The long, thin peninsula that stretches from Thailand down to Malaysia is blessed with beautiful beaches and islands on both sides. The last time we visited Thailand, it was January, and the islands on the east side were having bad weather, so we concentrated on the west. (See the photo galleries for Koh Lipe and Koh Ngai.) This time of year, the weather is reversed: The western islands are getting rained on, so we’re spending our beach time on the east side, in the Gulf of Thailand.
A long day of travel—by overnight train, then bus, then ferry, then van—brought us to Thong Nai Pan Yai beach on the island of Koh Phangan. The island is famous for its full-moon parties, big drug- and booze-fueled raves on the sand every month. But our beach is on the quiet side of the island. And during this low season, it’s very quiet indeed.
We’re staying at Longtail Resort, named for the type of narrow wooden fishing boat, driven by a propeller at the end of a long pole, that is common around Thai islands. Despite the “resort” label—which every property here sports—Longtail is a low-key place. It’s a collection of cabins and a nice beachside restaurant tucked into the rocky corner of a small bay.
The oval bay is surrounded almost three-quarters of the way around with low tree-covered hills and has two long beaches of tan sand. It’s very sheltered, so the sea is calm. These days, low tide is extra low: The beach becomes twice as wide, and the longtail boats anchored close to shore sit exposed like pieces of driftwood until the water rises again. The beach is entirely sandy—no rocks or sea grass or urchins to watch out for. So even at low tide, it’s easy to walk out to chest-high water for a swim.
Our days here are quiet and unstructured. We enjoy meals and fruity drinks at our resort or at the Indian restaurant next door (incongruously named Havana). We walk on the beach, do lots of reading, talk with the staff members (mainly Burmese) and the other guests (mainly German), and loll in the hammock on the porch of our bungalow watching the swaying leaves of the tropical garden.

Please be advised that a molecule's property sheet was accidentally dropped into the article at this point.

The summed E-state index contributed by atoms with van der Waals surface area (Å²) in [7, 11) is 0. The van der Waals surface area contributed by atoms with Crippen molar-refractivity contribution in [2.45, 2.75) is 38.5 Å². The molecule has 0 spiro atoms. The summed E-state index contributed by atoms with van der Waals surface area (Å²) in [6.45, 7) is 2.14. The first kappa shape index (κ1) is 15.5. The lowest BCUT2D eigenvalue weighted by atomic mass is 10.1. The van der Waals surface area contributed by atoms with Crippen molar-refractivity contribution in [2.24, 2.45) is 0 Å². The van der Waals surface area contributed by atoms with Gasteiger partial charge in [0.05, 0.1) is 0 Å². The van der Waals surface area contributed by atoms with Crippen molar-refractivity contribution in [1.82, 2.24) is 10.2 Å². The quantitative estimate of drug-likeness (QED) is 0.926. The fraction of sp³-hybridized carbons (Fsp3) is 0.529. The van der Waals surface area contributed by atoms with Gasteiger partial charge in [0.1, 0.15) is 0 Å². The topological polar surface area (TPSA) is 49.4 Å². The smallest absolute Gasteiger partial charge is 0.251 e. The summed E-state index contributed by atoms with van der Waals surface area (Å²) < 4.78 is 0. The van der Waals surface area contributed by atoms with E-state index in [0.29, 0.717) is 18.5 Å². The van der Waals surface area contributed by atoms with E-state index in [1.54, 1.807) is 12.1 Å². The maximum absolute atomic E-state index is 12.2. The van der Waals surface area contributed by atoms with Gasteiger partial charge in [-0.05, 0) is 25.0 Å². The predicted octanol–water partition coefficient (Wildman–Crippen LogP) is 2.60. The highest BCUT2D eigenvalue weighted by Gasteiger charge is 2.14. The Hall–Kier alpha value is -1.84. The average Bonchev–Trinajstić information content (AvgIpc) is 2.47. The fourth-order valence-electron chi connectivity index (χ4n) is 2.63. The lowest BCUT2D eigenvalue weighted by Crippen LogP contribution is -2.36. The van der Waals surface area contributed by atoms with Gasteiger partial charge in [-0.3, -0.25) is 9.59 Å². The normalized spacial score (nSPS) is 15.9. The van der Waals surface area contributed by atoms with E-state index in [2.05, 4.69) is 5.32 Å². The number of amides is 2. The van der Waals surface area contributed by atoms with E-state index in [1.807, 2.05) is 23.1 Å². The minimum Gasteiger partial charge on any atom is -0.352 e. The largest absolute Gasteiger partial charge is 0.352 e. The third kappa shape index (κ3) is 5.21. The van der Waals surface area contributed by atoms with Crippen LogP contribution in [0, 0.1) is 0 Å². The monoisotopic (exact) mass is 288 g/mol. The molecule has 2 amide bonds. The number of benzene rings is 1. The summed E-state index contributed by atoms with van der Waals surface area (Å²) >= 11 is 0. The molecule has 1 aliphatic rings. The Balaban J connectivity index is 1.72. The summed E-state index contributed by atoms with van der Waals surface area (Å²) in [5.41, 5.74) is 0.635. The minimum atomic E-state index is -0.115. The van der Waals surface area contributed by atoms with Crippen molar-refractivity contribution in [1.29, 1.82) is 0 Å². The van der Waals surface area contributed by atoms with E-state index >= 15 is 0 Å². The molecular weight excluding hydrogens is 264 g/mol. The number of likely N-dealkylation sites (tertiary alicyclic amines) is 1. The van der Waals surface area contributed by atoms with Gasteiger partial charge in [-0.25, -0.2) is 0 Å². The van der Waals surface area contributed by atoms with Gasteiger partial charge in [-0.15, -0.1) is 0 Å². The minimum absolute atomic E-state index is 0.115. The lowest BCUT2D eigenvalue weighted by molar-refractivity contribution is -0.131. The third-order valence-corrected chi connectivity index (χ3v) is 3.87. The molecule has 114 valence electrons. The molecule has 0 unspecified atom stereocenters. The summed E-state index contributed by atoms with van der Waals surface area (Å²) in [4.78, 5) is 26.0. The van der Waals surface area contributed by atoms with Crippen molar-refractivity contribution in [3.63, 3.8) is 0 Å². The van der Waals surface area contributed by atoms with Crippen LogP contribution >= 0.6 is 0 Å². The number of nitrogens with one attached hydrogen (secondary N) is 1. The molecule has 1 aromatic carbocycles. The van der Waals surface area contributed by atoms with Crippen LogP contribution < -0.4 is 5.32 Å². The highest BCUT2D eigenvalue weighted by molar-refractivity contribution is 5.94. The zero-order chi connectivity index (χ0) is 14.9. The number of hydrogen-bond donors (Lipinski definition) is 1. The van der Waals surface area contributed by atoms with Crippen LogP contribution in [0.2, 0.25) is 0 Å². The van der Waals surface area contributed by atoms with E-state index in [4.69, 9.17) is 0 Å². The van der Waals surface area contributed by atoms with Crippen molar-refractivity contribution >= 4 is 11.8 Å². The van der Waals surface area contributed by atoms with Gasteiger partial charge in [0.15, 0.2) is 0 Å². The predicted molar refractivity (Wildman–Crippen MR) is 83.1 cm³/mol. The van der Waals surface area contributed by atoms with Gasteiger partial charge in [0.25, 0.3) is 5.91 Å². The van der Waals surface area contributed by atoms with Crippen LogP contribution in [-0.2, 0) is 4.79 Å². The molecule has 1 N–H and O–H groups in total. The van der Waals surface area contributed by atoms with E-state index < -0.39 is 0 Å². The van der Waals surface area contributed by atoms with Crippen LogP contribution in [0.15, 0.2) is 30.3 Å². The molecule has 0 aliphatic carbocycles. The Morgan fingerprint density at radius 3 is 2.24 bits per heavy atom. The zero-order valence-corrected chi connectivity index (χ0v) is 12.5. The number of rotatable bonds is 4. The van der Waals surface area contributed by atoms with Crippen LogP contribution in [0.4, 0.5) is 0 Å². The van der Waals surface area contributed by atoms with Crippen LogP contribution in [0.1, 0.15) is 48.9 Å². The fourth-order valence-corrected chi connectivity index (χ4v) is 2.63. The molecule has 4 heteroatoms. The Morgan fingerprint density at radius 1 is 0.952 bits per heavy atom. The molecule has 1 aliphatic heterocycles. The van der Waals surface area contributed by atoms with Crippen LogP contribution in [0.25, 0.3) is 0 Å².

When there’s a breeze, it’s heavenly. When the breeze dies, it’s hellishly hot and humid, and we retreat inside for a siesta under the blessed air conditioner. The bungalow is cozy and comfortable; its only downsides are a bed that’s even more rock-hard than usual for Southeast Asia and a big, fast-running spider that Melissa bravely vanquished for me.
Each evening, as the sun sinks behind the hills, the swifts and then the bats emerge and flutter over the bay, taking their toll on the local insect population. The young men who work at our end of the beach play a spirited soccer game on the sand. (The goals are small, and no one ever seems to score.) The geckos who live in the garden make their distinctive throaty calls, which really do sound like they’re saying “gecko, gecko.” And we go for a long and peaceful swim in the smooth water and contemplate what a pretty place this is.
Dog lovers would adore Thong Nai Pan Yai beach. Each property seems to have two or three resident dogs, whose days have their own rhythm. During the hottest hours, the dogs sleep on the beach, half burrowed into the sand under tables or chairs. In the cooler hours, they chase each other up and down the beach or wade in the shallows snapping at skittering crabs.
Once when we were swimming, we saw a Thai man crossing the bay on a stand-up paddle board, with his two dogs swimming skillfully behind him. Not long after, we saw the paddle board coming back, this time with the dogs riding on top.
As the man tried to balance with the weight of two passengers, he smiled sheepishly at the fact that he was providing a canine ferry service. “They’re lazy,” he called. “And smart!” we called back. He laughed, while the dogs just looked smug.